Art

RoxRite and Bboy Factory Bring Breakdancing Classes Online

RoxRite and Bboy Factory Bring Breakdancing Classes Online
Ian Flawes
Ian Flaws, who grew up in Boulder in the ’90s, learned to breakdance as a high school junior. At the time, dance studios weren't teaching hip-hop moves, so he was schooled in basements and garages, gymnasiums and any other makeshift spaces where B-boys were congregating to perfect their daring moves.

After college, he set off to teach English internationally, with stints in Cambodia, Costa Rica and South Korea. There he used breakdancing as a way to connect with young people. About a decade ago, he returned to Colorado, rented a space, and began to set up a breakin' studio. By 2012, the Bboy Factory was born.

Flaws says it took him three years to get his business out of the red; teaching drop-in classes for people ages three to fifty and giving away twelve hours of free studio time a week weren’t exactly the way to turn a quick profit. But eventually he created a passionate hip-hop community, turning the Bboy Factory into a celebrated Denver institution.

But when Colorado’s stay-at-home order went into effect last month, shutting down gymnasiums, he was forced to close the Factory. “At first, it was a bit of a shock to be totally shut down,” Flaws says. “My landlord sent me my rent. I quickly just got a schedule together of classes. I had zero experiences. It’s been a learning curve, for sure. We got several classes online for our regular studio students."


Most of his students stuck with him. And within weeks of launching online, students from New Mexico, California, Texas and Georgia had also signed up for drop-in classes. “It’s been cool to see that expanded reach,” he says. “I think this experience has really permanently changed the dance industry.”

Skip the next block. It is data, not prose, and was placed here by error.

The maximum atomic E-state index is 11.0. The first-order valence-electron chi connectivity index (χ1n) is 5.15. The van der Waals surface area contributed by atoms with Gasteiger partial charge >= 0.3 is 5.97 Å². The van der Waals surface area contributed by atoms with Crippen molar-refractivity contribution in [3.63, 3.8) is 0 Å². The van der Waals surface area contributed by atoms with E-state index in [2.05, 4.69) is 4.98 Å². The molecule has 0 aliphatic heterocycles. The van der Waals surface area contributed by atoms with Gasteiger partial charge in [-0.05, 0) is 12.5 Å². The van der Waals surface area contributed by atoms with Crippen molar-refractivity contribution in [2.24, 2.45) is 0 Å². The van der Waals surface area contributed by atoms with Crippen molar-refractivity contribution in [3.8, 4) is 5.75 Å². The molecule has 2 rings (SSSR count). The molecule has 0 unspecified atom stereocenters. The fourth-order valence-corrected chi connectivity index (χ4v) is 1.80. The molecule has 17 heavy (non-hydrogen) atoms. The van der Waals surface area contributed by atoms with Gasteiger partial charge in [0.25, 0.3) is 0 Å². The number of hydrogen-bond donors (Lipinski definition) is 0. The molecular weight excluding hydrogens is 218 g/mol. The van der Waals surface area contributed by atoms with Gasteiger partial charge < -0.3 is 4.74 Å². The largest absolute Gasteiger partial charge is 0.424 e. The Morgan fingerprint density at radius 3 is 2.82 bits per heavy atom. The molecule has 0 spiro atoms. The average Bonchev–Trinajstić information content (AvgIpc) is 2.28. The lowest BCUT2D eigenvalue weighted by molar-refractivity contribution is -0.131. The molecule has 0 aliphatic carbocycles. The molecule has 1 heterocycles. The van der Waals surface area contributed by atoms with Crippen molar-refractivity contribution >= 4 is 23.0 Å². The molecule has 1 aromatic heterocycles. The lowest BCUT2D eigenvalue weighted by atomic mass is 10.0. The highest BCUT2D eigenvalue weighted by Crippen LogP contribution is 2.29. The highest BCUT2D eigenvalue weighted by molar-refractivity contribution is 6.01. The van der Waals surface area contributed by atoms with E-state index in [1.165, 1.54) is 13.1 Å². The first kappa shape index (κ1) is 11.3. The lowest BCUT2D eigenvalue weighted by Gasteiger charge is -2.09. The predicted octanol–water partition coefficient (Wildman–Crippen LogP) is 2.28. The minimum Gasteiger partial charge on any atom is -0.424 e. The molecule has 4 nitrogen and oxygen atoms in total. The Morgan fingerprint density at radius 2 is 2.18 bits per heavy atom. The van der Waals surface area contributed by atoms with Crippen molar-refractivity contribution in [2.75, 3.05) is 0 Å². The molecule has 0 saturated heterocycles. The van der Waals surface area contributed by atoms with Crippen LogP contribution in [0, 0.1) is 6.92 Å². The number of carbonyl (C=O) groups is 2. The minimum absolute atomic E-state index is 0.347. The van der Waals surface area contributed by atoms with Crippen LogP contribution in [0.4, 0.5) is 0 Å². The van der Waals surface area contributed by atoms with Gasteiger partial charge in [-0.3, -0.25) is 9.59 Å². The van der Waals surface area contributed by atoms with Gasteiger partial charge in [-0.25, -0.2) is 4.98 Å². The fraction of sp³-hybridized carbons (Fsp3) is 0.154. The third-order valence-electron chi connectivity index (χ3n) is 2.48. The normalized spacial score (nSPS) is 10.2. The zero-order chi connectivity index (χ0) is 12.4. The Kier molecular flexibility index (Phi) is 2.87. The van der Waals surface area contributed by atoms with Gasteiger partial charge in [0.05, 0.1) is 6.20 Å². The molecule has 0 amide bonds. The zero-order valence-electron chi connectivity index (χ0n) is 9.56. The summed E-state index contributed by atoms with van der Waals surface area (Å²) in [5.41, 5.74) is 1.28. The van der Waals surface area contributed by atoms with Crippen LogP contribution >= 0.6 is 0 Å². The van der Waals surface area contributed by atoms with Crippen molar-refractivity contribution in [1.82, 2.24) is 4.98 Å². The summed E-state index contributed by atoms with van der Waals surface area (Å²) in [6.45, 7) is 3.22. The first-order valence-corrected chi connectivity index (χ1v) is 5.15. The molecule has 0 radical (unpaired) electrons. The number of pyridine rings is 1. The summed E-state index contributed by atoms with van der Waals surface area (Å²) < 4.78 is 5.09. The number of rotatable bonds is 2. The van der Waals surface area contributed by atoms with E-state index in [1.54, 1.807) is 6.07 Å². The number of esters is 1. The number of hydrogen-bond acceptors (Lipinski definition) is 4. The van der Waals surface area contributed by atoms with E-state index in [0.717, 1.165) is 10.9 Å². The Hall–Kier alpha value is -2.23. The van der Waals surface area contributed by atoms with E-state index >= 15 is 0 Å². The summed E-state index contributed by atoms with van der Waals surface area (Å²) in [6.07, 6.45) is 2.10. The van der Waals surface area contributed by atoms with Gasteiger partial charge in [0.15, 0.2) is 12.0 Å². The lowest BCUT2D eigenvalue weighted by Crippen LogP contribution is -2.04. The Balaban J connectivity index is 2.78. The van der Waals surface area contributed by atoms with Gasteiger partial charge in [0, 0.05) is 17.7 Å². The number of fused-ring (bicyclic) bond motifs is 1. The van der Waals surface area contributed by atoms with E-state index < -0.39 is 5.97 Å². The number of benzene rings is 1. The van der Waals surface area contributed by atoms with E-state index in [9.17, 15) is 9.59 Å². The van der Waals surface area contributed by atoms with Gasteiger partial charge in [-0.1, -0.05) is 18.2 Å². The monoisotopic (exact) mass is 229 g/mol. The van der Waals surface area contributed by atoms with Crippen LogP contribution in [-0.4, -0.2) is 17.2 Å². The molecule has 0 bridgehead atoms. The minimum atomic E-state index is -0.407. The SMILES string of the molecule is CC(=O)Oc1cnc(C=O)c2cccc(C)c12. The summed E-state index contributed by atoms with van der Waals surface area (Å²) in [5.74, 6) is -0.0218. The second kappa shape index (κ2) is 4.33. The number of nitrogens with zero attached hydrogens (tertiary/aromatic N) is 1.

While Flaws has currently cut his adult classes, he's still taking online students. And even after the studio reopens, he plans to continue to teach virtually, since it not only gives him another source of income, but also a way to expand the Bboy Factory's reach.

On Thursday, April 23, Flaws will co-teach a ninety-minute virtual class with world champion Red Bull B-boy Omar "RoxRite" Delgado Macias; the class will be followed by a twenty-minute Q&A. This will be the first online workshop RoxRite has offered.

"I teach workshops, which tend to be for people who already know about breaking," he says. But the online session will be for beginners too.

In the months ahead, RoxRite had planned to compete in battles all over the world, but they have all been canceled. The workshops he was going to lead at universities and community centers are no longer happening. And the prospect of performing soon — in a stadium or even a smaller venue — is off the table.


Outside of online classes, which he will be teaching from now on through his website, and online B-boy competitions, he's focused on improving his craft.

"All I can do right now is stay consistent with my training," he explains.

The workshop with Flaws and RoxRite takes place at 7 p.m. Thursday, April 23. There's a suggested donation of $15; sign up at [email protected] For more information, go to the Bboy Factory website.
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Kyle Harris has been Westword’s Culture Editor since 2016, writing about the arts, music and film.
Contact: Kyle Harris